Really? Tim Ryan? Well Sh*t, Okay!
Rep. Tim Ryan from Ohio has proven a reliable source of good-natured fun for us. When every white guy who wasn't Joe Biden or Pete Buttigieg ran for president 2,000 years ago in 2019, we called them the Other Tim Ryans, but original Tim Ryan impressed us Tuesday with a barnstorming speech on the House floor.
Ryan was making a pitch for the Protecting the Right to Organize (PRO) Act, which the New York Times describes "as the most significant expansion of labor rights since the New Deal." The bill would shred union-undermining "right to work" laws in 27 states, so of course Republicans hate it.
[The Protecting the Right to Organize Act] would amend decades-old labor law to give workers seeking to form a union new protections from retribution or firing, grant government regulators additional means to punish employers who violate workers' rights and outlaw mandatory meetings that employers often rely on to try to quash an organizing drive
The House was set to pass the PRO Act and send it to the Senate, where it will shrivel and die because the GOP has a permanent veto over any Democratic legislation, thanks to the filibuster or, as we call it, the Democrat Face Puncher 9000. Democrats will have an easier time finding Josh Hawley's integrity than 10 Republican votes for a pro-union bill.
Ryan is realistic enough to know what the GOP has in store for this necessary bill, so he expressed his frustration while channeling Sherrod Brown.
If you watch this and say holy shit yes this is what I want to hear from Democrats can you give @TimRyan a follow?… https://t.co/w5sUWSpUzx— Adam Parkhomenko (@Adam Parkhomenko) 1615338134.0
One of the earlier speakers said, “This is the most dramatic change in labor law in 80 years," and I say, "Thank God." In the late '70s, a CEO made 35 times the worker. Now it's three or four hundred times the worker.
That's true and also a bunch of bullshit. It wasn't CEOs who stared down COVID-19 so we could have two-ply toilet paper safely delivered to our homes during a pandemic.
And our friends on the other side are running around with their hair on fire. Heaven forbid we pass something that's gonna help the damn workers in the United States of America. Heaven forbid we tilt the balance that has been going in the wrong direction for 50 years. We talk about pensions, you complain. We talk about the minimum wage increase, you complain. We talk about giving them the right to organize, you complain. But if we were passing a tax cut here, you'd all be getting in line to vote yes for it.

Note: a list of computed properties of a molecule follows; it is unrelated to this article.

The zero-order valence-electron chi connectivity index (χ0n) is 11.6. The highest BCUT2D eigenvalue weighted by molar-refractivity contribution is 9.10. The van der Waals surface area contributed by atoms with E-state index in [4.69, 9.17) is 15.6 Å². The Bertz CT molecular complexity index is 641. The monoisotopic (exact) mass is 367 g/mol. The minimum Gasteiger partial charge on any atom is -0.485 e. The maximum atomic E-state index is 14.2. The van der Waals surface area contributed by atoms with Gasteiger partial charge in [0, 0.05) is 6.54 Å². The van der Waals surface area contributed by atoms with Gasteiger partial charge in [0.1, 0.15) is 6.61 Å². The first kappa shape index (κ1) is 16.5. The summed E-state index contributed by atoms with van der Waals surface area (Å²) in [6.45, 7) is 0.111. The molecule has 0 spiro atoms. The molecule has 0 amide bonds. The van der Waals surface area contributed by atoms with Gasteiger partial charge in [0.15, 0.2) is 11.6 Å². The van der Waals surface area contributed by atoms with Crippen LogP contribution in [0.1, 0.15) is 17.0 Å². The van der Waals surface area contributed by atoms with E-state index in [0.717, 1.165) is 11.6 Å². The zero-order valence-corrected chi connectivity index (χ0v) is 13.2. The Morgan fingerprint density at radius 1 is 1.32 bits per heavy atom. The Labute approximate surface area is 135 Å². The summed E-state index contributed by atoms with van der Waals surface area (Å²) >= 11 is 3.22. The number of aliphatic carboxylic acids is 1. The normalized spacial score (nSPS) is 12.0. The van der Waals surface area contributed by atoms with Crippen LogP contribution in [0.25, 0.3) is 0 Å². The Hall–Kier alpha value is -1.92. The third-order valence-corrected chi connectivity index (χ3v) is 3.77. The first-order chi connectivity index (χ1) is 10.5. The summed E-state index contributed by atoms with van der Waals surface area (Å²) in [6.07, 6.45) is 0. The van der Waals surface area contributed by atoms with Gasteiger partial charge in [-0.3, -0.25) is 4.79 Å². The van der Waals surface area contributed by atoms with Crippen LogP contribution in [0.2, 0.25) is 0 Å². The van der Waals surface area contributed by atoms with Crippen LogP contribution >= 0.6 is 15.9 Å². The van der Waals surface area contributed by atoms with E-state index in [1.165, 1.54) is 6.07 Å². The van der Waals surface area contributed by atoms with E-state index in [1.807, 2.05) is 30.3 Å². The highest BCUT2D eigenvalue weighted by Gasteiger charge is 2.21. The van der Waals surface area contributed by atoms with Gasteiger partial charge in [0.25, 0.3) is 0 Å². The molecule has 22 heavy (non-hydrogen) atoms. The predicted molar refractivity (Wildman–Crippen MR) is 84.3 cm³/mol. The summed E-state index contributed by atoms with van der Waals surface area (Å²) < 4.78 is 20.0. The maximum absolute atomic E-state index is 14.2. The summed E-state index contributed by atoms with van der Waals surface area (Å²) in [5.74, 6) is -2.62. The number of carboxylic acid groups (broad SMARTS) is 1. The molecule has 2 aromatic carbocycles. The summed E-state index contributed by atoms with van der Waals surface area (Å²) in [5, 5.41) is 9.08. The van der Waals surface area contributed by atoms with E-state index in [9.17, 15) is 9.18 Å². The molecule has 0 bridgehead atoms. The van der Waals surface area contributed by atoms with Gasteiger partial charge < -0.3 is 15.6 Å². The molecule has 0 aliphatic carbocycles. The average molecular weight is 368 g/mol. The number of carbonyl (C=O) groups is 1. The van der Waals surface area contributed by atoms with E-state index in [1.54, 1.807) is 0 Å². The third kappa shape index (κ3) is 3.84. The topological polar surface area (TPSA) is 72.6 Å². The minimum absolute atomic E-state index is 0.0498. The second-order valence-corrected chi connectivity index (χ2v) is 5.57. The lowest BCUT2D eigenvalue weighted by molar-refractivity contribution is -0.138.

Republicans have shamelessly rebranded themselves as people who care about the (white) working class, but they only cater to their resentments. They don't give a damn about their economic security. This basic truth dovetails nicely with Ryan's parting shot.
Now stop talking about Dr. Seuss and start working with us on behalf of the American workers.
The Dr. Seuss reference isn't just a dig at the GOP's messed-up priorities. Dr. Seuss is a key part of the GOP strategy. It's all culture war hocus-pocus so "white working class voters" will complain about "cancel culture" while not noticing that the GOP has canceled their futures. It's also a maddeningly effective strategy. Although President Joe Biden won union households nationwide, he lost them to the failed real estate developer in Pennsylvania and Ohio.
The loss of union household support in Ohio cost Biden the state and doesn't have election analysts bullish about Democrats' chances of flipping the Senate seat Rob Portman's vacating in 2022. Democrats want to believe it's the economy, stupid, and that elevating labor rights in Biden's agenda can win back those Trump union voters. They just need to shake them out of the Dr. Seuss delusion. Tim Ryan seems up for trying.
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Stephen Robinson is a writer and social kibbitzer based in Portland, Oregon. He writes make believe for Cafe Nordo, an immersive theatre space in Seattle. Once, he wrote a novel called “Mahogany Slade,” which you should read or at least buy. He's also on the board of the Portland Playhouse theatre. His son describes him as a “play typer guy."